Here we have it in a nutshell. Trotsky curses the decision to form a real well-organized Bolshevik Party. Lenin to him is the disorganizer of the party because he insisted on a party organization in which petty-bourgeois riff-raff, individualistic intellectuals with their own fancy program and wilful tactics, would have no place. Trotsky exorcises centralism. He thinks that centralism has a purely “formal meaning”. In particular is he incensed against Lenin’s statement that the proletariat is more inclined to discipline than the intellectuals with their anarchistic individualism.
In another pamphlet written about the same time he says:
“What an indignation takes hold of you when you read those hideous wantonly demagogic lies [of Lenin]! The proletariat, that same proletariat of which you were told only yesterday that it naturally drifts toward trade unionism, today already is called to give lessons of political discipline! And to whom? To that same intelligentsia, which, according to the scheme of yesterday, was supposed to play the rôle of bringing into the proletariat the class consciousness, the political consciousness! Yesterday the proletariat was still crawling in the dust, today it has been elevated to an unexpected height! Yesterday the intelligentsia was the bearer of socialist consciousness, today the gauntlet of factory discipline is being invoked against it! And this is Marxism! And this is Social-Democratic thinking! Verily, it is impossible to treat with greater cynicism the best ideological heritage of the proletariat than this is done by Lenin!” (L. Trotsky, Our Political Tasks, 1904, p. 75.)
Trotsky fails to understand the very fundamentals of the Marxian approach to the proletariat and the intelligentsia. It is one of the basic ideas of Marxism that without a Communist Party the proletariat will drift towards mere trade unionism. The Communist Party represents the vanguard of the working class, its best elements, its most courageous and intelligent section. Here the knowledge of that part of the intelligentsia which has identified itself with the working class is of great importance. This kind of intelligentsia helps shape the ideology of the working class. There is no contradiction in the idea that while the bearer of the revolutionary theory and revolutionary practice is the vanguard of the working class, the revolutionary intellectuals also play in this vanguard an important part. And it is almost a truism that the proletariat is more inclined towards discipline, that it understands better the meaning of discipline than the petty-bourgeois intelligentsia which may sympathize with the labor movement but which has not identified itself with the working class.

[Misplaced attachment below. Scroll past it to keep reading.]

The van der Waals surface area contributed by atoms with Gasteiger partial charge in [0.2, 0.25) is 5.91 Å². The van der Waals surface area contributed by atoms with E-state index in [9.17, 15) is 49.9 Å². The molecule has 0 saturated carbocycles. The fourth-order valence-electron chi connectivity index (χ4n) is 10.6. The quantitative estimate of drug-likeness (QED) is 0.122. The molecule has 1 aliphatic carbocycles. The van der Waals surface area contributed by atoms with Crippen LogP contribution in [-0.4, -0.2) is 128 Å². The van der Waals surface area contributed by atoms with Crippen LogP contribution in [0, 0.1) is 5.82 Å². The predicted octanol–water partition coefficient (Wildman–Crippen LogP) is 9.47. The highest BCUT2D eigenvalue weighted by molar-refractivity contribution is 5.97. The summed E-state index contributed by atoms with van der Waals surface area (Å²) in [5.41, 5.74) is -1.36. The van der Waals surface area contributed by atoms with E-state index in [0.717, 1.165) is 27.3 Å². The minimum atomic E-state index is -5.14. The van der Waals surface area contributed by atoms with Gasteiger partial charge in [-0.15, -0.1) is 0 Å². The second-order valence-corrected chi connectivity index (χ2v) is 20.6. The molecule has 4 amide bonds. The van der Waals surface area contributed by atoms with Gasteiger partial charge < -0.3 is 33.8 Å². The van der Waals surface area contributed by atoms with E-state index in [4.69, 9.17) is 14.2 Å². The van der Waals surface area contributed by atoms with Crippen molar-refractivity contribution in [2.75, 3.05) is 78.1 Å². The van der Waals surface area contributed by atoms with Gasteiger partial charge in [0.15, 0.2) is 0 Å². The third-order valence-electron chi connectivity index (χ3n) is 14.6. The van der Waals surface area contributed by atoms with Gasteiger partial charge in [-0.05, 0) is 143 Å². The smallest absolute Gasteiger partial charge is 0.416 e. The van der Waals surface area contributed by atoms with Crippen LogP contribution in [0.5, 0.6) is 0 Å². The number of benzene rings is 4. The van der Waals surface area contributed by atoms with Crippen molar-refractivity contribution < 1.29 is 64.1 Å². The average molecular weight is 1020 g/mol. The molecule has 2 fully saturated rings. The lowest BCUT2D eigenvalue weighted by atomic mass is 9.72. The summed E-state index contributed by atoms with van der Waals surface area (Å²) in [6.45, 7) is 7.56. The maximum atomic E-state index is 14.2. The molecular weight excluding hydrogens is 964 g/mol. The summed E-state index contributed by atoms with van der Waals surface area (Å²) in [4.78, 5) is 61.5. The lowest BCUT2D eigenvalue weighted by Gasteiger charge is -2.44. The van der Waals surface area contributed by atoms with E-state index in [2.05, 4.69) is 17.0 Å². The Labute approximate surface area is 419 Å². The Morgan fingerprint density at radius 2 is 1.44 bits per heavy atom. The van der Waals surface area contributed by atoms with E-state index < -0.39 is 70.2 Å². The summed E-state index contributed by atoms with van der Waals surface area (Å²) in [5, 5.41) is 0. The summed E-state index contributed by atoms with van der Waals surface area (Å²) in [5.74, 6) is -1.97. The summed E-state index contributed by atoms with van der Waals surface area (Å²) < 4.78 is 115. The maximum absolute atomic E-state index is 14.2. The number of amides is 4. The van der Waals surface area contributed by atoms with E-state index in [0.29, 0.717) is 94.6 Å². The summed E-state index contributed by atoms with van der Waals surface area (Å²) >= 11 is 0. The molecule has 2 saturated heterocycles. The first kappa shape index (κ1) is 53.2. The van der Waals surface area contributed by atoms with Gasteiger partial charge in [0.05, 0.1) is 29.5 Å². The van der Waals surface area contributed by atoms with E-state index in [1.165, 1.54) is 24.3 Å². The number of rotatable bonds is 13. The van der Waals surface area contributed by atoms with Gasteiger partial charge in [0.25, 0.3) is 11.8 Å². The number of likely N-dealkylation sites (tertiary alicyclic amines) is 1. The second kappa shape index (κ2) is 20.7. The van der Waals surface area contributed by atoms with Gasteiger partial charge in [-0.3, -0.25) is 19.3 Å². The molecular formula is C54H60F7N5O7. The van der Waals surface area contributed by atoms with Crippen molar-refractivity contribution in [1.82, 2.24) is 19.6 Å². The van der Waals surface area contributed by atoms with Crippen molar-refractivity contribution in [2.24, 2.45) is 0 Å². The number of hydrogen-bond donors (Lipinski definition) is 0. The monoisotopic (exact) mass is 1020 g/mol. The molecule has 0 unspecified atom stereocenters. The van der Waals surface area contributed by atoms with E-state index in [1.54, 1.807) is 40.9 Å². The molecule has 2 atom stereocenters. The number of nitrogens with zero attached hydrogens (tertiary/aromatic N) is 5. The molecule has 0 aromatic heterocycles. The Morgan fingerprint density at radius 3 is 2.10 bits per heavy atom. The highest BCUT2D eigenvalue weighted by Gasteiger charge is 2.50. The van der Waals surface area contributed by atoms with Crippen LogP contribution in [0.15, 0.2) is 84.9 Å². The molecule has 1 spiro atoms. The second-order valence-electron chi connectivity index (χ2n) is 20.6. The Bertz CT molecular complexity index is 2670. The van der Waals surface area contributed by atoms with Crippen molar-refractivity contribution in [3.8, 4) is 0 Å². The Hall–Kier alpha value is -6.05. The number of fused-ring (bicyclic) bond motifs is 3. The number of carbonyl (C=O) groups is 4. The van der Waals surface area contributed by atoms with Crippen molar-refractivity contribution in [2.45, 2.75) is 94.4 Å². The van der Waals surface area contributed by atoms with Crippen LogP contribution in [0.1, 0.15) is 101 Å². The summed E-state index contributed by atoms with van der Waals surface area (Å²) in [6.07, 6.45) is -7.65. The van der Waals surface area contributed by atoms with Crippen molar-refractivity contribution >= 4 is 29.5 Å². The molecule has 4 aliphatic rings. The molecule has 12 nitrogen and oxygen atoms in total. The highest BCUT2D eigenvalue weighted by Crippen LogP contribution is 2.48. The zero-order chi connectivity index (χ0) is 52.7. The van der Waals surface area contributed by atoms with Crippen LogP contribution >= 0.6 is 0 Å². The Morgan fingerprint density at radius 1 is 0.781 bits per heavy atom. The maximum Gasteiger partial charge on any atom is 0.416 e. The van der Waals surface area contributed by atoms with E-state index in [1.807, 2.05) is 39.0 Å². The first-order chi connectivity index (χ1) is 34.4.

Note with what contempt Trotsky speaks about the proletariat giving lessons of political discipline to the intelligentsia. This was no accident. Trotsky takes under his protection the petty-bourgeois intelligentsia. Over and over again he stresses the idea that the students and other intellectuals may be of greater importance to the revolution than the professional revolutionists—those who give themselves entirely to the revolution, as visualized by Lenin. Note also the hatred for Lenin.
“Not an accident but a deep ‘omen’ is the fact that the leader of the reactionary wing of our party [our emphasis—M. J. O.] Comrade Lenin, who is defending the tactical methods of caricature Jacobinism, was psychologically forced to give such a definition of Social-Democracy which represents nothing but a theoretical attempt at destroying the class character of our Party. Yes, a theoretical attempt no less dangerous than the political ideas of a Bernstein [the leader of the extreme Right revisionist wing of Social-Democracy.—M. J. O.].” (Ibid., p. 98.)
Lenin, the leader of the reactionary wing of the Social-Democratic Party! These words should be branded with hot iron on the forehead of Trotsky.